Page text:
It didn’t take long for the robberies to start. “The robbers tricked us,” Rose explained. “They looked like normal kids, and then when we took our money out, they would grab all our leaves and run. It made me sad, and pretty mad.”
Before the spate of robberies, the kids had left their stashes of trinkets and leaf currency out at the park overnight, secreted under trees or bushes. Now it seemed that one child, then two, then many had to become police officers: an entire force. A jail was also needed. The children began hoarding their currency, stuffing it into lunchboxes, hats, gloves and socks. They had become obsessive. The teachers took note, and put an end to the game.
The kids then switched to playing Leaf Town only after class had ended each day. This was when the outsiders came, older kids from different schools. One group of boys moved menacingly among the previously peaceful streets of Leaf Town, carrying large sticks. They declared they would destroy what the children had built. “These kids can’t stay here forever,” they taunted. This made the children all want to stay forever.
The kids had invented Leaf Town during a body-threatening pandemic; they’d kept it safe from the external world, but were their efforts doomed to fall victim to their fellow humans?
Watching from the perimeter with other parents and guardians, we felt tempted to intervene, but the children had to figure things out themselves. We held our tongues, but stayed close enough to jump in if things got too sticky. (Ha!) The kids set up a watch, keeping an eye on the boys hellbent on destroying their town. But one by one the children had to go home, for dinner or to Zoom music lessons, and Leaf Town was left defenseless.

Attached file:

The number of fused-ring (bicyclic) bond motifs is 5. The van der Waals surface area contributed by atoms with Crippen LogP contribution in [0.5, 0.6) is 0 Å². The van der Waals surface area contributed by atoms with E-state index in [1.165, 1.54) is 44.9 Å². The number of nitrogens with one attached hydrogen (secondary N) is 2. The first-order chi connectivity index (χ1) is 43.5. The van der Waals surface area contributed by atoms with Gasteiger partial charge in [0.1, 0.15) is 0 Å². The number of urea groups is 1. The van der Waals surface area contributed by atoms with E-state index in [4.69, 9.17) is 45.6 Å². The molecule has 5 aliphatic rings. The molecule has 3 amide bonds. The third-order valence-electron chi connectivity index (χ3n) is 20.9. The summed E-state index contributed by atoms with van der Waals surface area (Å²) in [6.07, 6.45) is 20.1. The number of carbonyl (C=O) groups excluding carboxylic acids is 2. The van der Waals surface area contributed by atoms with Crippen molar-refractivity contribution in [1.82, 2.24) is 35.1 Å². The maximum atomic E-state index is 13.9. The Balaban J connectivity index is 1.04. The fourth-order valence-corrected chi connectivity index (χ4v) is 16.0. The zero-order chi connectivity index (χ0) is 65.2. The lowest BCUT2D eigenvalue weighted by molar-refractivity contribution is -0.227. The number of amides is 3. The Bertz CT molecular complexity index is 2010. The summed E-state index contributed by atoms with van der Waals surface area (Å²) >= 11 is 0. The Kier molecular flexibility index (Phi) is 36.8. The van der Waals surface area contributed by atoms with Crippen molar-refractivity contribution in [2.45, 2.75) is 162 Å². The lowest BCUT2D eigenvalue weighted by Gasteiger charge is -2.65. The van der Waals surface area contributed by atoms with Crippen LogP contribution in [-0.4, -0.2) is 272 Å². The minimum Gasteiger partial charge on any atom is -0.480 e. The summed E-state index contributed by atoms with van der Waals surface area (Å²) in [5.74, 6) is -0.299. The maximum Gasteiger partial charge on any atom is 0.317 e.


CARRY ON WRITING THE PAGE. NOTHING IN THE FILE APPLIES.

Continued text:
Inevitably, when we checked the park on the way to school one morning, we found that the boys had carried out their threat. A group of girls, including Rose and her close friends, built Leaf Town back, smaller than before. Fewer kids wanted to play; the interest in commerce that spawned the Everything Store had now shifted to the burgeoning recess vogue of trading stickers. But the main part of the town was restored, rising once again from the material that nature provided.
Rose tried to understand the boys’ destructive impulse: the part of humanity that feels compelled and entitled to do harm and break things because they themselves feel hurt, confused, or undervalued. This is the part of America — of the world — that we struggle to explain. We tell Rose that those among us who reject peace and beauty are small in number, and that if greeted with kindness and given the opportunity, these people might change. We tell her that it’s vital to keep working toward justice and the common good, to keep acting honorably, even when faced with the prospect of senseless devastation.
We found the lessons of Leaf Town dispiriting at first. The town’s collapse had come not only from one swift blow, but through slow degradation that followed the waning of mutual trust. But in the weeks that followed the sack of Leaf Town, the children rediscovered and re-envisioned their community. The settlers came back home.
Whatever else it taught the kids and their guardians, Leaf Town left us with the lesson that human societies are practical and resilient even — or especially — in times of global crisis, when the impulse to look out only for oneself is demonstrably disastrous. As we try to envision the world we want to rebuild, we shouldn’t overlook the significance of some carefully arranged piles of leaves.
Beth Rooney is a photographer and writer. Kathleen Rooney (@KathleenMRooney) is a professor of English and creative writing at DePaul University.